Last week I talked to someone designing their own DAO with a particular emphasis on getting the incentives right. One of their pieces of feedback for Foundry’s current design is: what prevents an attacker from buying a bunch of FRY, then depositing it into Governance, such that they instantaneously attain de-facto veto power?
Let’s start with a silly but instructive example. Foundry embarks on an Operation Freedom Finger, and decides to begin paying hundreds of people by the hour to stand outside the US White House, holding up their middle finger.
This enrages the US government, and they call all their experts together to discuss how to stop this.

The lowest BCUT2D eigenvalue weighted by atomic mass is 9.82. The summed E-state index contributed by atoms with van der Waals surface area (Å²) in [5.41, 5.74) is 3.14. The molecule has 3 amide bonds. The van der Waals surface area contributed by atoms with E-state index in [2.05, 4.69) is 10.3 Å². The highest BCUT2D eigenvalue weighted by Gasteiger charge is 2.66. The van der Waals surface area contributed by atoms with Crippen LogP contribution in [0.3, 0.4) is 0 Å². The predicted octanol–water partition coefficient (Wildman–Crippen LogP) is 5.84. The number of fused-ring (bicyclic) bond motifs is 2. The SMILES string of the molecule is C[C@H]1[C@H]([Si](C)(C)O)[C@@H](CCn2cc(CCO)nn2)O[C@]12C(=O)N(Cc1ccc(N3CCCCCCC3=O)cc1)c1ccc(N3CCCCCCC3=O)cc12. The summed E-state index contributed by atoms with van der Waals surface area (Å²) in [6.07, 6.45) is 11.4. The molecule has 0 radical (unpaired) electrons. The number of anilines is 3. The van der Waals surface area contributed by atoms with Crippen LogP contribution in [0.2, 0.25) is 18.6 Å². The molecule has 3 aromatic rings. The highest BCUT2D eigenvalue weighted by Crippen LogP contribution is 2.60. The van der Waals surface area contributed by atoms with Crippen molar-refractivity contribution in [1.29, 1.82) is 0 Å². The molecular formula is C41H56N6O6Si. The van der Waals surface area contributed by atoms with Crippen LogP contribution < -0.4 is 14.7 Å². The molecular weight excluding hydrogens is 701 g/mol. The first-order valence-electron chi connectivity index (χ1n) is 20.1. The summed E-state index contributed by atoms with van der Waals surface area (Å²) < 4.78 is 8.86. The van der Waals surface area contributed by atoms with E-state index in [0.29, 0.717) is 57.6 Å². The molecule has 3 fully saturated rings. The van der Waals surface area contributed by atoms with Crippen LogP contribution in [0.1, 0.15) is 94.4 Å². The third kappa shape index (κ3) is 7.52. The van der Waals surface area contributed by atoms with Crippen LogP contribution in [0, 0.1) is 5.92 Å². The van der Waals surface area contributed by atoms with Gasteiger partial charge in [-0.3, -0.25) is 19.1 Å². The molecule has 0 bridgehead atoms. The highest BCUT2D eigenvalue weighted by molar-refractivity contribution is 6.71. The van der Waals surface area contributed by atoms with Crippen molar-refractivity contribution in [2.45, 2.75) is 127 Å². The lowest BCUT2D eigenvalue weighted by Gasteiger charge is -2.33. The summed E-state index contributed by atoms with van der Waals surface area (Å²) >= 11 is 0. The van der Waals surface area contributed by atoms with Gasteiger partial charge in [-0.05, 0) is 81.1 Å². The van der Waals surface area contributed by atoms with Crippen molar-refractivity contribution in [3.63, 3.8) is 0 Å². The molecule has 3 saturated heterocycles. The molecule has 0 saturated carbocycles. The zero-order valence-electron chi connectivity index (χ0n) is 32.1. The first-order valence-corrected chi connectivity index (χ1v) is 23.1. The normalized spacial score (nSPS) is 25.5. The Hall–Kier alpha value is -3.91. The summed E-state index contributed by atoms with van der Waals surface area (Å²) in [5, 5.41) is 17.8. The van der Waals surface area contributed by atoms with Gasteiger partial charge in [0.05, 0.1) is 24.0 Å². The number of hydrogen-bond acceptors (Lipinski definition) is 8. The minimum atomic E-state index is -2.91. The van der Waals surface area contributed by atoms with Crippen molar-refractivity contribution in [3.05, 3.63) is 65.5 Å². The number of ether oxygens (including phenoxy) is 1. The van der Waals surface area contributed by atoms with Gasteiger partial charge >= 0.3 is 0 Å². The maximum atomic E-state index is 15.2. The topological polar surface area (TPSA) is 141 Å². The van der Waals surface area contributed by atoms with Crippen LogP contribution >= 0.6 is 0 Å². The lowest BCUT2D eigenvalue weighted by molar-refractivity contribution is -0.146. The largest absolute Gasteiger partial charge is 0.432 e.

The US throws a bunch of money at accumulating FRY on the open market. Assuming Foundry proposals have a pass threshold of 66%, and 10% of total FRY is already in governance, if the US government accumulates 15% of FRY they could enter Foundry governance and stop the middle finger mischief, vetoing any proposal to pay out the wage of those hard-working middle-finger-wavers. Operation Freedom Finger would be shut down.
More seriously, the government could then also capture all Foundry assets held in the Treasury. This includes not just coins but also .eth domains and potentially influence over Foundry products.
It’s important to note that this is not an economically motivated attack. If it were, our design criteria would be simpler: the cost of the attack (buying up all that FRY) must remain greater than the payoff (control over Treasury assets). But in this scenario, the adversary is both incredibly wealthy and enraged. Capturing the Treasury is only a means to an end: to bash and bully Foundry into stopping what it’s doing.
For Foundry to be unbullyable, this attack must be neutered.